5. The accused thought of going to his bungalow before going to Shingi's shop to bring some money. To avoid the delay he asked Sarda to accommodate him for a short time. When they got back to the bungalow accused went in for the money to pay Sarda and found that his wife who had the key of the cash box was out, so he asked Sarda to wait for payment and he sent the money the next day by the hand of his son. Yasin, the driver of Sarda's carriage, deposed that the accused on arrival at his bungalow went straight in with the cloth and witness drove oft'. There is no evidence whatever that the accused sent the money next day to Sarda, Sarda denies he received the money, no receipt has been produced, though, when the accused's house at Dharwar was searched, receipts on account of small purchases for household necessaries were found, Accused's son was not called to say that he took the money to Barda. Then there was no reason whatever why the accused should not have asked Shingi to open an account of the cloth purchased. A day or two later the accused did make some small purchases on credit at Shingi's shop. A suit was afterwards filed by Shingi against Sarda to recover the balance of account which was paid after a decree had been passed. The evidence, therefore, is conclusive that the accused went in company with a litigant in his Court to Shingi's shop and accepted a present of cloth which was to be paid for by that litigant, and undoubtedly Sarda consented to be responsible for the payment, for the cloth to gain favours with the Judge in his suit. It is hardly necessary for the prosecution to rely on Sarda's account of what took place at the inspection of the premises and while he was driving with the accused to the shop. There is ample corroboration of the rest of Sarda'a evidence. But I gather from certain remarks in the judgment that the Sessions Judge has fallen into the error of thinking that when weighing the value of the evidence of an accomplice it requires corroboration not only in material particulars but in all material particulars. Although the Judge thought that Sarda came through the ordeal of a severe cross-examination very creditably, he could not accept Sarda's evidence of what the accused said on the two abovementioned occasions because there was no corroboration, which, as I understand the judgment, meant that there was no other evidence with regard to those conversations, and, therefore, the Judge did not feel himself entitled even to consider whether that evidence is true. I may be wrong in my surmise, but at any rate, I think this is an occasion for pointing out that in dealing with the evidence of an accomplice the Judge is not bound to rely on such statements only as are corroborated by other reliable evidence. Once a foundation is established for a belief that such a witness is speaking the truth because he is corroborated by true evidence on material points, the Judge is at liberty to come to a conclusion as to the truth or falsehood of other statements not corroborated. Adopting this test I think there are good reasons for thinking that Sarda's evidence regarding the two conversations with accused are substantially correct. That the accused said something to Sarda at the inspection of the premises is deposed to by Mehendale, the plaintiff's pleader, and judging by what admittedly happened afterwards it ie not improbable that the accused said something to Sarda to induce him to think his position in the suit was rather doubtful. At any rate a suggestion was made thereafter by the Court that Sarda should buy the plaintiff's land and a Panch was appointed to fix the value. I don't, however, attach very much importance to this incident as the accused might merely have been advising Sarda that in order to get rid of the plaintiff's claim to obstruct his building it would be cheaper to buy his land. The alleged conversation in the carriage was more direct and I have come to the conclusion that the accused must have said something to Sarda which resulted on their arrival at the shop in Sarda at once consenting to have the cloth purchased by the accused debited to his account.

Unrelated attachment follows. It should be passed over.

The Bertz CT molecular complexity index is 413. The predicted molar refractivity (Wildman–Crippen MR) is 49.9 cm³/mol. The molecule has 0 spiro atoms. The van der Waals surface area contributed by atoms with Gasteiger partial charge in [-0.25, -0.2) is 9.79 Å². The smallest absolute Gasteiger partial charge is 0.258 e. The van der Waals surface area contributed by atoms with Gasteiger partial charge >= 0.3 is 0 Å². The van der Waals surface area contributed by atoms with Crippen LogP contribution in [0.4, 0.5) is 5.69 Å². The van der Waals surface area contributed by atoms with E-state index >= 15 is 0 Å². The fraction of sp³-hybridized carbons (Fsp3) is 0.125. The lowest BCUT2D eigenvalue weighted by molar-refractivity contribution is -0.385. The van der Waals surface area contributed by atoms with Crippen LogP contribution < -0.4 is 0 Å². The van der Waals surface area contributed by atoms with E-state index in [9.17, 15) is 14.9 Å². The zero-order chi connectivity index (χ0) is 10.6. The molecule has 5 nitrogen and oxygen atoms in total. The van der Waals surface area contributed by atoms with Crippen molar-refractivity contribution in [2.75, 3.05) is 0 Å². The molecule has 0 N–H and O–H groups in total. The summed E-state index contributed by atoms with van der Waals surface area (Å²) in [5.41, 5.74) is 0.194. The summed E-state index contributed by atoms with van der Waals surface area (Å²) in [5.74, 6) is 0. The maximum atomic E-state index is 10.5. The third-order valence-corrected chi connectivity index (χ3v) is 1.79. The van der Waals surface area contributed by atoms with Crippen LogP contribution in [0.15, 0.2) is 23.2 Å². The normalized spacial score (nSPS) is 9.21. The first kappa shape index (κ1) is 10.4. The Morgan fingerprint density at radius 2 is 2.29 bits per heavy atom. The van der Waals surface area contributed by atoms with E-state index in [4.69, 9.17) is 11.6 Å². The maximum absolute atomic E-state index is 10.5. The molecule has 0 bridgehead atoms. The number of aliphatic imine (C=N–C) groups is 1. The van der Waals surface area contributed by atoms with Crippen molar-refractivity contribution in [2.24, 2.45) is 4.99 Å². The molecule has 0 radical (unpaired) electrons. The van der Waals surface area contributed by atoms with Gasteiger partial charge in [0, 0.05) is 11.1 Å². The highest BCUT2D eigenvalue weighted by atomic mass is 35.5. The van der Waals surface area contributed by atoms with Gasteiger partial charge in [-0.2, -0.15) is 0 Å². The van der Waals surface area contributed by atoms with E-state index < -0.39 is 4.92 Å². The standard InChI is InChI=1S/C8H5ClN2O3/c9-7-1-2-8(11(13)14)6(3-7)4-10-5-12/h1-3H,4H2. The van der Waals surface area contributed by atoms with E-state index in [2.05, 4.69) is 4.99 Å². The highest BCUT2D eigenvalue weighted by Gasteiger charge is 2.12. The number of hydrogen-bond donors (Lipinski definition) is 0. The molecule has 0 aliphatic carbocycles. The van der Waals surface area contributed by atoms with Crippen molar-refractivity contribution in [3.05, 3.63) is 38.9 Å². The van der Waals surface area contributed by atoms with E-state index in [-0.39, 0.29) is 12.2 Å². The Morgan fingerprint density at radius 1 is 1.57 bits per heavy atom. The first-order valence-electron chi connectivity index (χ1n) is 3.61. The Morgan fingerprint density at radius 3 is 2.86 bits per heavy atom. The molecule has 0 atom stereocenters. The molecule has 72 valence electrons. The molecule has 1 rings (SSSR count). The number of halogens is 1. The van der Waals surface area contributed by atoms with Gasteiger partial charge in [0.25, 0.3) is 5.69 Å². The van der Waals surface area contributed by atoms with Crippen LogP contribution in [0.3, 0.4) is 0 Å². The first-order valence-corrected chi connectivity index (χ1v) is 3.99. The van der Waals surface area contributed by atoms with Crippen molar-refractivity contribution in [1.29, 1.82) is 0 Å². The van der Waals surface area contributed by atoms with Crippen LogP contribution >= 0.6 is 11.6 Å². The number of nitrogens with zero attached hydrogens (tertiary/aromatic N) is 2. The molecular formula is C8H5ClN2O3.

6. As would only be natural the prosecution case was most strenuously resisted before the Sessions Judge and I shall now deal with the various points raised before the Sessions Judge and by appellant's counsel before us.